Yibrehu, B., Georgakopoulos, B., Mudd, P. A., Rana, M. S., & Bauman, N. M. (2020). Outcomes of Paradoxical Vocal Cord Motion Diagnosed in Childhood. The Annals of Otology, Rhinology, and Laryngology, 3489420931894. https://doi.org/10.1177/0003489420931894
Yibrehu B, et al. Outcomes of Paradoxical Vocal Cord Motion Diagnosed in Childhood. Ann Otol Rhinol Laryngol. 2020 Jun 12;3489420931894. PubMed PMID: 32527140.
* Article titles in AMA citation format should be in sentence-case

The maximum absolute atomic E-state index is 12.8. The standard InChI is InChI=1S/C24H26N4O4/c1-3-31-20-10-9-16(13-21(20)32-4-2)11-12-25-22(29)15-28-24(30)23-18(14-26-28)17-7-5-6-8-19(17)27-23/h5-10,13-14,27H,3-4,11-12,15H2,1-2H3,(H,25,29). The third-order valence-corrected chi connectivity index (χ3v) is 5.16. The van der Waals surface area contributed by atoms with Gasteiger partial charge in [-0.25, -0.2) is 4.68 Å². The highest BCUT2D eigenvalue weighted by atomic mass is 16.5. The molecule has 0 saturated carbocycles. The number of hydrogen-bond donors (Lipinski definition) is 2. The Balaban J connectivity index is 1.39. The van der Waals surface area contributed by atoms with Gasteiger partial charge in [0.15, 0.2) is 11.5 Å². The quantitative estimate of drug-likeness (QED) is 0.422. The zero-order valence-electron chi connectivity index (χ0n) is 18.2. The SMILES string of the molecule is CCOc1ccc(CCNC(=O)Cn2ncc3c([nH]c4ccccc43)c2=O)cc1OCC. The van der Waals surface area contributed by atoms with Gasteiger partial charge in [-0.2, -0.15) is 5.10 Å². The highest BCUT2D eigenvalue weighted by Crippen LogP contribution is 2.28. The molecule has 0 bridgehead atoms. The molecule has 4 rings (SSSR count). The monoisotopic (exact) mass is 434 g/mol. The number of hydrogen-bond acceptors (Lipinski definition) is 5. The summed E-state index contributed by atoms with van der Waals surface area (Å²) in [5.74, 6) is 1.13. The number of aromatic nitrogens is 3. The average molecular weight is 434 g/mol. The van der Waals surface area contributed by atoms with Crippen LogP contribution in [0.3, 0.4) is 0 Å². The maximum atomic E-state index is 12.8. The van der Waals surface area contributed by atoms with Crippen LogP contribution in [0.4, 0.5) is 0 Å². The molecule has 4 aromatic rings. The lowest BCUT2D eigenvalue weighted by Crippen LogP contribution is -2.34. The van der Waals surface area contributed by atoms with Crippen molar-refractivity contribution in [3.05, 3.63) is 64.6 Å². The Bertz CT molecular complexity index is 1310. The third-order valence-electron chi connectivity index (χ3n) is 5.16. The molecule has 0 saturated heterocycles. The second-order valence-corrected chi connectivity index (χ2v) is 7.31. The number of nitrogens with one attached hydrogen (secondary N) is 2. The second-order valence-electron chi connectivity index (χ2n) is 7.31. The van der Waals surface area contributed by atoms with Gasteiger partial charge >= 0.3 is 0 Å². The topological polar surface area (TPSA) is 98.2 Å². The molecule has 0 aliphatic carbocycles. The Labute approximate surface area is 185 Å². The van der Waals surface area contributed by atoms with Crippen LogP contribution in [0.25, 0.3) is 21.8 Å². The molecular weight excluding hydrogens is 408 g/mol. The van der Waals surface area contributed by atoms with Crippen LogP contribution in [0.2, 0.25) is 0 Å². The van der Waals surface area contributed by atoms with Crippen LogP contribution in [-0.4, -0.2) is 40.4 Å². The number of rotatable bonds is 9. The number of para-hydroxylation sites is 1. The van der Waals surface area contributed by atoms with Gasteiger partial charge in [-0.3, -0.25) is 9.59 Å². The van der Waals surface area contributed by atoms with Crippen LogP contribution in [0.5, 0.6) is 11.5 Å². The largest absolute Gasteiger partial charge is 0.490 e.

TY - JOUR T1 - Outcomes of Paradoxical Vocal Cord Motion Diagnosed in Childhood. AU - Yibrehu,Betel, AU - Georgakopoulos,Bianca, AU - Mudd,Pamela A, AU - Rana,Md Sohel, AU - Bauman,Nancy M, Y1 - 2020/06/12/ PY - 2020/6/13/entrez KW - paradoxical vocal cord dysfunction KW - paradoxical vocal cord motion KW - pediatrics KW - vocal cord dysfunction SP - 3489420931894 EP - 3489420931894 JF - The Annals of otology, rhinology, and laryngology JO - Ann. Otol. Rhinol. Laryngol. N2 - OBJECTIVES: To explore long-term patient reported outcome (PRO) measures of pediatric paradoxical vocal cord motion (PVCM) including ease of diagnosis, management, symptom duration and effect on quality of life. METHODS: All children >8 years of age diagnosed with PVCM at a tertiary pediatric hospital between 2006 and 2017 were invited to complete a survey addressing study objectives. RESULTS: 21/47 eligible participants could be contacted and 18/21 (86%) participated. 78% were female with a mean age at diagnosis of 11.6 and 15.0 years at survey completion. Common PVCM symptoms reported were dyspnea (89%), globus sensation (56%), and stridor (50%). The median time to diagnosis was 3 months (IQR 2-5 months). Nearly all reported being misdiagnosed with another condition, usually asthma, until being correctly diagnosed usually by an otolaryngologist. Participants reported undergoing 3.7 diagnostic studies (range 0-8); pulmonary function testing was most common. Of numerous treatments acknowledged, breathing exercises were common (89%) but only reported helpful by 56%. Use of biofeedback was recalled in 1/3 of subjects but reported helpful in only 14% of them. Anti-reflux, allergy, anticholinergics, inhalers and steroids were each used in >50%, but rarely reported effective. PVCM was reportedly a significant stressor when initially diagnosed but despite 2/3 of participants still reporting ongoing PVCM symptoms, the perceived stress significantly decreased over time (Z = 3.26, P = 0.001). CONCLUSIONS: This first PVCM PRO study endorses that diagnosis is often delayed and prescribed treatments often viewed as ineffective. While biofeedback and breathing exercises may be critical for short-term control of PVCM episodes, lifestyle changes and stress reduction are likely necessary for long-term management. Increased awareness and improvements in management are needed for this condition. SN - 1943-572X UR - https://www.unboundmedicine.com/medline/citation/32527140/Outcomes_of_Paradoxical_Vocal_Cord_Motion_Diagnosed_in_Childhood L2 - https://journals.sagepub.com/doi/10.1177/0003489420931894?url_ver=Z39.88-2003&rfr_id=ori:rid:crossref.org&rfr_dat=cr_pub=pubmed DB - PRIME DP - Unbound Medicine ER -